If you’re hungry for more food-festival queen insights, the festivals below are some of the country’s finest examples:

Plaquemines Parish Orange Festival

queen1 Where: Burras, LA
When: December 4–6, 2015

Louisiana is renowned for its citrus fruits, and the state celebrates its prolific production of kumquats, oranges, and satsumas each December with the Plaquemines Parish Orange Festival. The Orange Festival queen is presented with a glittering tangerine-and-emerald crown fashioned to look like (what else?) oranges, and she participates in a number of citrus-themed events during the weekend-long event.

“We have queens that come from all over the state to promote their festivals. After they are presented on the main stage, we have contests for them, the biggest of which is the kumquat-stuffing contest,” explains Orange Festival President Kim Turlich-Vaughan. “We will give each of the visiting queens a container of kumquats and they see how many they can stuff in their mouth. We’ve gone up to 38 and 40. The girls thoroughly enjoy that and it’s a cute event.” (Photo:

Warrens Cranberry Festival

foodqueens1 Where: Warrens, WI
When: September 25–27, 2015

While one might surmise that Maine would be home to the country’s biggest cranberry festival, the honor actually belongs to Wisconsin. The fruit-centered event takes place in Warrens the last weekend of September, offering cranberry marsh tours and a number of cranberry-themed competitions, including a “biggest berry” showdown and pie-eating contest.

All contestants in the race for Cranberry Festival queen must live within 30 miles of Warren and are required to give a five minute cooking demonstration featuring cranberries. The queen and her two princesses eventually don elaborate, burgundy velvet frocks with matching capes for their ride in the Cranberry Festival parade. Interested ladies, take note: The reigning queen not only must be single, but isn’t allowed to marry during her one-year tenure as cranberry royalty. (Photo:

International Biscuit Festival

queen2 Where: Knoxville, TN
When: May 14–16, 2015

This celebration of all things fluffy, buttery, and ready-made for a Southern breakfast is a little bit more tongue-in-cheek than other festivals, but it retains a reverence for its namesake food that’s unmatched. Founded in 2009, the festival has expanded to include a biscuit songwriting competition, biscuit art projects, and biscuit cook-offs.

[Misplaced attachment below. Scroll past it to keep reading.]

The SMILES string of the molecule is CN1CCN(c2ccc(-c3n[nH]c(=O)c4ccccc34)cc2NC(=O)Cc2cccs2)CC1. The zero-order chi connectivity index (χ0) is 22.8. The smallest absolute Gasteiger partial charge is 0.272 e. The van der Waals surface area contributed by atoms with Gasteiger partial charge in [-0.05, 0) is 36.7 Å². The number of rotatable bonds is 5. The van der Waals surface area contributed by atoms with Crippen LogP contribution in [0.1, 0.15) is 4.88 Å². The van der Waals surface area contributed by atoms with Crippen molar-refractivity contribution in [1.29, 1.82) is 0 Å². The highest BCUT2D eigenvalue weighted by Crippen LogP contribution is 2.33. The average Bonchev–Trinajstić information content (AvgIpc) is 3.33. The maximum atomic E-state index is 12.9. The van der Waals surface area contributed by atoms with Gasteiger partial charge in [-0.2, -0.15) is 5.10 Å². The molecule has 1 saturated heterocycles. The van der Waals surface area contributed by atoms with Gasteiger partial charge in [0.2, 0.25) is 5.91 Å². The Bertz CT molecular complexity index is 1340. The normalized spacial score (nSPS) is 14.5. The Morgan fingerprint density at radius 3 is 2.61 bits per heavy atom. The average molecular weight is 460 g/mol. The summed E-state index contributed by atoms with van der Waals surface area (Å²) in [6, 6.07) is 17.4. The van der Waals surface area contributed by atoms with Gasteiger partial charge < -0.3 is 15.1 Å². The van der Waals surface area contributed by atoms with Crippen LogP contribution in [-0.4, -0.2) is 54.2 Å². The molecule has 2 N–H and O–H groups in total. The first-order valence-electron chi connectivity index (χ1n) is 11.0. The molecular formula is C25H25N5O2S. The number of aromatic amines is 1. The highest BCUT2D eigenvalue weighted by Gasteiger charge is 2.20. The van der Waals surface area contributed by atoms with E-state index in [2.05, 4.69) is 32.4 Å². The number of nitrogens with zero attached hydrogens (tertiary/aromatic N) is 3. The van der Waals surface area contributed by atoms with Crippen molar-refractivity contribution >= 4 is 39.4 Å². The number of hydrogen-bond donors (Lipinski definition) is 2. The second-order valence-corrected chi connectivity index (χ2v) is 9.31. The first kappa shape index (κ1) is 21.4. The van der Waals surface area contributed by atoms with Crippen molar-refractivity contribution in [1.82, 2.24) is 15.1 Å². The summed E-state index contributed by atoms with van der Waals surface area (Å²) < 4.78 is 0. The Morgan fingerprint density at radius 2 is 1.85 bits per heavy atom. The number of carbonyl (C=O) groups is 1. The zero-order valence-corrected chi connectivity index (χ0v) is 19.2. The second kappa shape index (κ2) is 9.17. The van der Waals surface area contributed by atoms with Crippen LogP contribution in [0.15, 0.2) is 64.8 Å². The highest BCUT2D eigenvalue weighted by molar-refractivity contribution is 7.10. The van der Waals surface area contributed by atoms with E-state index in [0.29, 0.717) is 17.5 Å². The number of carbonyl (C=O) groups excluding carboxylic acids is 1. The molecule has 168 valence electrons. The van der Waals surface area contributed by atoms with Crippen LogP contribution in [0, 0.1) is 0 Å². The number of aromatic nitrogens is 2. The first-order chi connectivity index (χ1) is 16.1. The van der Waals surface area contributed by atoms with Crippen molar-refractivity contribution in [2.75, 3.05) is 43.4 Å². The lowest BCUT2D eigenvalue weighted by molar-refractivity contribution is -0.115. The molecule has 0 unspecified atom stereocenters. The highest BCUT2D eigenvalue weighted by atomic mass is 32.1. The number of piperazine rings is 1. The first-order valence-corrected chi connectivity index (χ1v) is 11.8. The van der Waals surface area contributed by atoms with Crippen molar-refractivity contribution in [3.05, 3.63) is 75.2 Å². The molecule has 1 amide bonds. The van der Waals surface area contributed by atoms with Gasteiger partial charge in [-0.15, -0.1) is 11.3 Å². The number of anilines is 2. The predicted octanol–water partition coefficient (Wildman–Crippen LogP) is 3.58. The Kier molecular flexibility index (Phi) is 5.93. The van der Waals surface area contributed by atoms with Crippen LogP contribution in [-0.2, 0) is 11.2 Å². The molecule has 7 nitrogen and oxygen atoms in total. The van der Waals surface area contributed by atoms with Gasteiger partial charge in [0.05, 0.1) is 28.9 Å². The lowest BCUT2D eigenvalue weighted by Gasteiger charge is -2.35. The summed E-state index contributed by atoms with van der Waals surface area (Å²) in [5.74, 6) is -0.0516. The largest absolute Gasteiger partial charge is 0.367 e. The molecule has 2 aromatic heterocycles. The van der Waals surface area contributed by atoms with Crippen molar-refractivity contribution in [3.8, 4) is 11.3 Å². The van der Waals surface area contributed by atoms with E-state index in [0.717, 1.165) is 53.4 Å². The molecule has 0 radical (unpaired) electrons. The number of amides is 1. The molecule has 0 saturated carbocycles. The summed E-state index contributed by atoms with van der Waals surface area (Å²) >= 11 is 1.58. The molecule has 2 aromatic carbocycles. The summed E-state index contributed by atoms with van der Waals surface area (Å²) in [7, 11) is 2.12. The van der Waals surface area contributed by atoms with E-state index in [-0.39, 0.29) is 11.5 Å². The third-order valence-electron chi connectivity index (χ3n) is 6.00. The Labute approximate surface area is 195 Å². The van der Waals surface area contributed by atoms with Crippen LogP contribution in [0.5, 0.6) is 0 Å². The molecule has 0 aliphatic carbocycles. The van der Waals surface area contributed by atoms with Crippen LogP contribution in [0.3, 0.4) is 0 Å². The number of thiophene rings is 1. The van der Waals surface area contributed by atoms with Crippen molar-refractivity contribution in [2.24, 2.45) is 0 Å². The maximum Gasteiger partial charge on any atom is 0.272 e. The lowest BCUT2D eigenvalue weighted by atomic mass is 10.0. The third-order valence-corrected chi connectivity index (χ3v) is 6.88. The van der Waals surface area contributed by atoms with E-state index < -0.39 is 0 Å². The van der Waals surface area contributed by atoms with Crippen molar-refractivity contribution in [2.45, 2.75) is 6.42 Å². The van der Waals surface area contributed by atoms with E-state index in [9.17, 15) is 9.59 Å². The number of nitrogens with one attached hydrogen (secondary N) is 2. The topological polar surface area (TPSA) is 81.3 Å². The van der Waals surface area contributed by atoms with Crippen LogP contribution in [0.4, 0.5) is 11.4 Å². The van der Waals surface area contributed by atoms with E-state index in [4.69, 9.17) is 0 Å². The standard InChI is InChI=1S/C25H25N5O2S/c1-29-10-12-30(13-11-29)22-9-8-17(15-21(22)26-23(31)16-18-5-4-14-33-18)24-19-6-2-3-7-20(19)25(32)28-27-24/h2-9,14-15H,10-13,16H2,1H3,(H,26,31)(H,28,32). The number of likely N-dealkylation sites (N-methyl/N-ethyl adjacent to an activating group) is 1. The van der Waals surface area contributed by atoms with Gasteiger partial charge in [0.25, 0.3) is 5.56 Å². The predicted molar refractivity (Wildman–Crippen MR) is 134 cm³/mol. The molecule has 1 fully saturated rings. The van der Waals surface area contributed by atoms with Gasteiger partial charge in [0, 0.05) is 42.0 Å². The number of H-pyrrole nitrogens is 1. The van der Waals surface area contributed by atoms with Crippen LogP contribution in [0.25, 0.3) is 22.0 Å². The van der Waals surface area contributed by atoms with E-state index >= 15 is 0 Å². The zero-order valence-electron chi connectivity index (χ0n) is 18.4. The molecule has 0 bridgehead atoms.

The main event remains the Miss Biscuit competition, which pits biscuit-loving entrants in a contest built around “biscuit making fashion, aprons, poise, and a biscuit-related talent.” In 2014, a Mr. Biscuit competition was added into the mix, with the winning contestant sealing the deal with a dramatic spoken-word piece about his adoration for all things biscuit. (Photo:

North Hudson Pepper Festival

queen3 Where: North Hudson, WI
When: August 14–16, 2015

While peppers usually aren’t associated with Midwestern cuisine, this annual festival has been using the spicy cultivars as a conduit for celebrating the city of North Hudson’s Italian heritage for 50-plus years. The festival began as a fundraiser for a local elementary school, and has expanded into an all-out red, white, and green blitz—including a tractor pull, hot-pepper-eating contest, and beer garden.

The Pepper Festival queen and her princesses all wear shades of satiny scarlet, and participate in a robust spaghetti-eating contest. “At our festival, we’re really big on homemade Italian food and bringing out the Italian heritage of North Hudson,” said 2014 Pepper Festival queen Elizabeth Denning. “We have a spaghetti-eating contest for all the royalty, and compete for best times in the contest to see who can eat it the fastest. There are 25 or 30 other royalties that come and form spaghetti-eating teams. The courts really practice for it. It’s kind of a big deal if you win the spaghetti-eating contest. It’s a big mental game.” (Photo: